Hyde situation a goodreminder of caveat,'buyer beware'
We feel great sympathy for the Waterway Landing lot owners in Hyde County: They are faced with the unwelcome prospect of seeing dredge spoils dumped in their midst in the not-too-distant future. However, some good may come out of their ordeal, as future property owners everywhere -- but especially in a coastal area -- can learn a valuable lesson from their experiences.
In 1957, the U.S. Army Corps of Engineers acquired a spoils easement on the land along the Alligator Canal in Hyde County that was transformed into the Waterway Landing subdivision. Until just recently, the prospects for using that easement apparently had appeared slim -- at least enough that some of the people who bought Waterway Landing lots thought they'd be secure in their building plans.
Sadly, some of the buyers either did not understand the portent of the easement or were given no knowledge of it.
Last Monday night, the property owners and the Hyde County commissioners tried another appeal to Corps officials over the dredge spoils problem. However, it appears the Corps is moving even closer to making use of its easement.
Col. Ray Alexander, the Corps' Wilmington district commander, enlightened a lot of people about the importance of the Intracoastal Waterway, pointing out that it provides the most economical means of commercial shipping. The establishment of the Nucor steel company in Hertford County two years ago has meant even more barge traffic on the ICW, he pointed out, and the plant's operations are expected to increase.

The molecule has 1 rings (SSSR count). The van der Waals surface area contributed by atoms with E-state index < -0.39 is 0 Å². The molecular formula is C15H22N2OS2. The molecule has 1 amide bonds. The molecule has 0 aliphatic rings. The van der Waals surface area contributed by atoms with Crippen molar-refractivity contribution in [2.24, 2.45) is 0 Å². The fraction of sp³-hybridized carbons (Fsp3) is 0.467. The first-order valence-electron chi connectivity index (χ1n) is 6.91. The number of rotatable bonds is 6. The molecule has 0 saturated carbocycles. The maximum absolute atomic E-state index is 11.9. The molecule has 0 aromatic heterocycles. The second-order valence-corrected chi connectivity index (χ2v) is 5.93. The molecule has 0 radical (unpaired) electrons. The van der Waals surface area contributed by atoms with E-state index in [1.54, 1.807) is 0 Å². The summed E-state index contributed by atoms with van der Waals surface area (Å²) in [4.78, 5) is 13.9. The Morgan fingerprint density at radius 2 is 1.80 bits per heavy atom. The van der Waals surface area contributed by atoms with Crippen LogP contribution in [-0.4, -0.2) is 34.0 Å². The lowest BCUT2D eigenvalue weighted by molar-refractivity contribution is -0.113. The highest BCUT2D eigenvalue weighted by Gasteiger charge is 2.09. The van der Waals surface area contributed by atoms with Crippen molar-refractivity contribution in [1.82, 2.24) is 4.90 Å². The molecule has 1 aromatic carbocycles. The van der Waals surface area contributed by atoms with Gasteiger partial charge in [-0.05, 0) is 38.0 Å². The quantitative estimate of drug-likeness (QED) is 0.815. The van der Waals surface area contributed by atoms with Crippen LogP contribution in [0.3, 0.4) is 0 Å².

Ironically, the expansion of waterway barge traffic has increased shoaling in the Alligator-Pungo Canal, and one of the biggest problem areas for the Corps is right in front of Waterway Landing property.
Perhaps the only hopeful news at this point is that the Corps might not have to use the spoils area at Waterway Landing for at least four more years.
With the increasing numbers of retirees moving to Eastern North Carolina in recent years -- and the natural attraction of waterfront property -- more and more subdivisions have appeared in once unpopulated areas. For counties such as Beaufort, Craven and Pamlico, that has meant a welcome increase in tax base. Hyde County's mainland is desperate for some kind of similar boost. As new county Commissioner Bea Emmert pointed out during the discussions Monday night, "We badly need growth in the county to survive, to continue to be a county, really."
Waterway Landing residents have not given up their fight, but we are not certain how successful they will be, given the traditional outcomes of disagreements with agencies of the federal government. Surveys and water-quality tests, which were mentioned by the property-owners as options Monday night, might prove nothing more than delaying tactics.
One of the biggest concerns we have in this situation is whether representatives of Timberline Land Co. were clear with prospective Waterway Landing residents when they were showing the property. The company owner told the Daily News last month that the easement was defined clearly on the plats, and a Daily News reporter who checked the plats in the Hyde County Register of Deeds Office saw the 1,000-foot Intracoastal Waterway easement notation on them.
However, at least one of the property owners told the Daily News that the facts were explained to him in very vague terms.
At this point, it appears the allegations over disclosure never will rise above the one-word-against-another level of debate.
The best we can do now is hold out two hopes. First, while we believe the possibility is remote, there always is hope that the Corps of Engineers somehow can be persuaded to pursue other sites for dumping dredge spoils.
Second, the Waterway Landing saga is a strong reminder that no one should enter into a real estate transaction without assuring themselves they have read, fully and completely, every piece of paper, down to the tiniest type, relative to the process. Otherwise, their signature on the dotted line may bring them nothing but headaches and heartache.